- Matthew Mendoza CC 2.0
- Beef Koobideh made on a grill, served with a Persian style basmati rice.
Why can’t I free your doubtful mind and melt your cold, cold heart?
We were preparing a meal, my teenage sons and I. The three of us worked together to prepare koobideh, a spiced ground lamb kebab served with grilled vegetables on a small mountain of yellow, saffron-infused rice. Our work was harmonious and positive, cutting vegetables, grating onions, shaping and grilling kebabs, each working in response to the living pattern of the moment.
A Persian dervish shared the manner of preparing the dish a decade before the boys were born. Since then, the occasions of koobideh’s appearance on our table have been special, even sacred, events arising from the shared life of the family. The dish’s abundant presentation and synergy of flavors verges on the psychotropic and transcendental.
The boys and I prepared the meal for a gathering in honor of their grandparents and some others. During a period of lockdowns last year, the younger envisaged a studio in which to work at art and music, to explore and create with guitar and violin, paint, wood, and words. The elders were inspired by his vision and, possessing the requisite skills, organized to run electric lines, build insulated walls, and install windows and workbenches. After a period of intense effort, the group—spanning three generations—completed the studio and the boy moved in to work and live in his creative garden.
We greeted our guests with warmth, hors d’oeuvres, and glasses of dry, effervescent Cava. Though some were skeptical of the dish, unusual for the American palate, an atmosphere of enjoyment surrounded the meal.
Remarkable to me was the harmonious manner in which we worked throughout the process of preparing, serving, and enjoying this meal. It had the quality of a sacred feast in large part because not one iota of negativity entered the atmosphere. By some grace, all were able to maintain fixity in a world that is simple, good, and imbued with a quality of gratitude and presence.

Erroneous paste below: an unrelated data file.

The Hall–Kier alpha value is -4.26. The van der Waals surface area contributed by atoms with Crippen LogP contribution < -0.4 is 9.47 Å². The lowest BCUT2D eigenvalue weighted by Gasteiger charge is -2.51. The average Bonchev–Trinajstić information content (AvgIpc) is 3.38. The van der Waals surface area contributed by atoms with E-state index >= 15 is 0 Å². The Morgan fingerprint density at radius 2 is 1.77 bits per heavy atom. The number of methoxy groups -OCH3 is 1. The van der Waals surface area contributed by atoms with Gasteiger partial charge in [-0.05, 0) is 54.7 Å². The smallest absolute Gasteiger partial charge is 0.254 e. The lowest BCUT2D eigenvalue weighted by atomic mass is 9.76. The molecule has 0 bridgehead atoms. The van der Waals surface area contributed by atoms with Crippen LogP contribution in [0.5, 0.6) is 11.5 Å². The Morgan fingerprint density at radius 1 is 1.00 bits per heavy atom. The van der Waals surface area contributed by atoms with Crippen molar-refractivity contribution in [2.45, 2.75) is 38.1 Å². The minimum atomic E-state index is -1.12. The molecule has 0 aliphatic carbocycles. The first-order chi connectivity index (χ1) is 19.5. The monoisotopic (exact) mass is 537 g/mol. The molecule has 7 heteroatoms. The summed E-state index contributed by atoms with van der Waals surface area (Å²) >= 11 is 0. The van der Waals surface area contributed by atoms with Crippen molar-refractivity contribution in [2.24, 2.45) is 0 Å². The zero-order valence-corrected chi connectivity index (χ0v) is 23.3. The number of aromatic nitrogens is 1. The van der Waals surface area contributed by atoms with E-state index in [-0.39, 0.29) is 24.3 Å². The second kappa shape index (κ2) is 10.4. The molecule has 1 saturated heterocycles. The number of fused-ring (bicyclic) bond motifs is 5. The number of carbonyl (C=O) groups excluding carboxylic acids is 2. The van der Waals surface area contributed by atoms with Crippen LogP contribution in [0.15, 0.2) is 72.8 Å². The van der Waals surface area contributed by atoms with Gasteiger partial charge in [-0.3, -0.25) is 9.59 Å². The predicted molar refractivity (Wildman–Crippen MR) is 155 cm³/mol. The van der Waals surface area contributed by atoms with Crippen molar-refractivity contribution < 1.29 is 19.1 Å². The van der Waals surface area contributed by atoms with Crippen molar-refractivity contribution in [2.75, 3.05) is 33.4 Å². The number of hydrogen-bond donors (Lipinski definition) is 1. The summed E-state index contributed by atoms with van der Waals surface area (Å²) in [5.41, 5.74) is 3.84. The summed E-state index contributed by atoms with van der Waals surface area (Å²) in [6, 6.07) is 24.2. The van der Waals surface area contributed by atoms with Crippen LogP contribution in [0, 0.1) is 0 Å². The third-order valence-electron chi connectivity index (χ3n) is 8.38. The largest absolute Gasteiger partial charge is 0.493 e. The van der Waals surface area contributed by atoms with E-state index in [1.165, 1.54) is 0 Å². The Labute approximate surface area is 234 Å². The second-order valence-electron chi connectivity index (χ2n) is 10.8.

Though I observed in myself the temptation to impatience or doubt, I could see these impulses with enough clarity to desist from entertaining them. It was in these moments that I understood something about choice. I saw that real choice is between levels of being, between the world that I choose to inhabit. When I wish for fixity in presence, I can and will be present and obedient to the unfolding pattern of the moment. I can choose to inhabit a more rarefied sphere.
Paradise and hell are not elsewhere. Both are right here. When I am hooked by fear, resentment, anger, disdain, the endless list of contracted states, I am in hell. Pure and simple. With work at the kind of watchful presence that grows out of meditation, I am presented with the possibility of a choice, a real choice that cannot be premeditated or retroactive but can only be made with observation in the moment of action.
The choice to live in the paradise of gratitude and understanding is in front of each of us all the time. Though we can prepare for the moment of choice, the result is not something developed. It is already always present in the corresponding world.
SHE is without doubts, without self-love, SHE does not have impatience, nor does SHE grab at things. In HER the Higher Sacred Impulses are always present and it is with these that she manifests.